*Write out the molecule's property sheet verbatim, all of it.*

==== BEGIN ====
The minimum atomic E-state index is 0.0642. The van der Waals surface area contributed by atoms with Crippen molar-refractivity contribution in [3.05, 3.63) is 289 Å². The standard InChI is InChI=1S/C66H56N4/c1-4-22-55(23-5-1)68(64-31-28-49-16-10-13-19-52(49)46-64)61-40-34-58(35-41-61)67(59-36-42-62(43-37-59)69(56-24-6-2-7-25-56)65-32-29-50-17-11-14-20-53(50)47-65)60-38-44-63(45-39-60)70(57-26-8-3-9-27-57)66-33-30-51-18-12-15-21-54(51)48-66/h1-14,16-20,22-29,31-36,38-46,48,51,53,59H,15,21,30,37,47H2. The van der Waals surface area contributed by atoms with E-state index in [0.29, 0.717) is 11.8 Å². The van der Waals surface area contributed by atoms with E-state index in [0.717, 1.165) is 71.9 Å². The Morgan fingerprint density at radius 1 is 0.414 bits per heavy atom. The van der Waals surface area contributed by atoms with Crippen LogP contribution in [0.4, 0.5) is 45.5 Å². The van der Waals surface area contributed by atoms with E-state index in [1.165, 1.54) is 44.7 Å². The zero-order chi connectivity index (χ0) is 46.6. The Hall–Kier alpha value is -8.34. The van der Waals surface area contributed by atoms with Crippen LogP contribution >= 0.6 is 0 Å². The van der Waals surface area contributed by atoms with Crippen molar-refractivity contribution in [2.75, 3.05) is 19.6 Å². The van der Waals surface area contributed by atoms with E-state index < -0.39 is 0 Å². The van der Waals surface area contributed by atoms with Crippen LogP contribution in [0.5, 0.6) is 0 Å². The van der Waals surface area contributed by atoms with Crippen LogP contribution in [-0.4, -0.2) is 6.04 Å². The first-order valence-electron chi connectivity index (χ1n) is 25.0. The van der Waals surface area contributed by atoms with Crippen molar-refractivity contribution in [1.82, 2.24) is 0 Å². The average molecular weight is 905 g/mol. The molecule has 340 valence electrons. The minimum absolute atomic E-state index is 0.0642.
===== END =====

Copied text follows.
The minimum atomic E-state index is 0.0642. The van der Waals surface area contributed by atoms with Crippen molar-refractivity contribution in [3.05, 3.63) is 289 Å². The standard InChI is InChI=1S/C66H56N4/c1-4-22-55(23-5-1)68(64-31-28-49-16-10-13-19-52(49)46-64)61-40-34-58(35-41-61)67(59-36-42-62(43-37-59)69(56-24-6-2-7-25-56)65-32-29-50-17-11-14-20-53(50)47-65)60-38-44-63(45-39-60)70(57-26-8-3-9-27-57)66-33-30-51-18-12-15-21-54(51)48-66/h1-14,16-20,22-29,31-36,38-46,48,51,53,59H,15,21,30,37,47H2. The van der Waals surface area contributed by atoms with E-state index in [0.29, 0.717) is 11.8 Å². The van der Waals surface area contributed by atoms with E-state index in [0.717, 1.165) is 71.9 Å². The Morgan fingerprint density at radius 1 is 0.414 bits per heavy atom. The van der Waals surface area contributed by atoms with Crippen LogP contribution in [0.4, 0.5) is 45.5 Å². The van der Waals surface area contributed by atoms with E-state index in [1.165, 1.54) is 44.7 Å². The zero-order chi connectivity index (χ0) is 46.6. The Hall–Kier alpha value is -8.34. The van der Waals surface area contributed by atoms with Crippen LogP contribution >= 0.6 is 0 Å². The van der Waals surface area contributed by atoms with Crippen molar-refractivity contribution in [2.75, 3.05) is 19.6 Å². The van der Waals surface area contributed by atoms with E-state index < -0.39 is 0 Å². The van der Waals surface area contributed by atoms with Crippen LogP contribution in [0.5, 0.6) is 0 Å². The van der Waals surface area contributed by atoms with Crippen LogP contribution in [-0.4, -0.2) is 6.04 Å². The first-order valence-electron chi connectivity index (χ1n) is 25.0. The van der Waals surface area contributed by atoms with Crippen molar-refractivity contribution in [1.82, 2.24) is 0 Å². The average molecular weight is 905 g/mol. The molecule has 340 valence electrons. The minimum absolute atomic E-state index is 0.0642.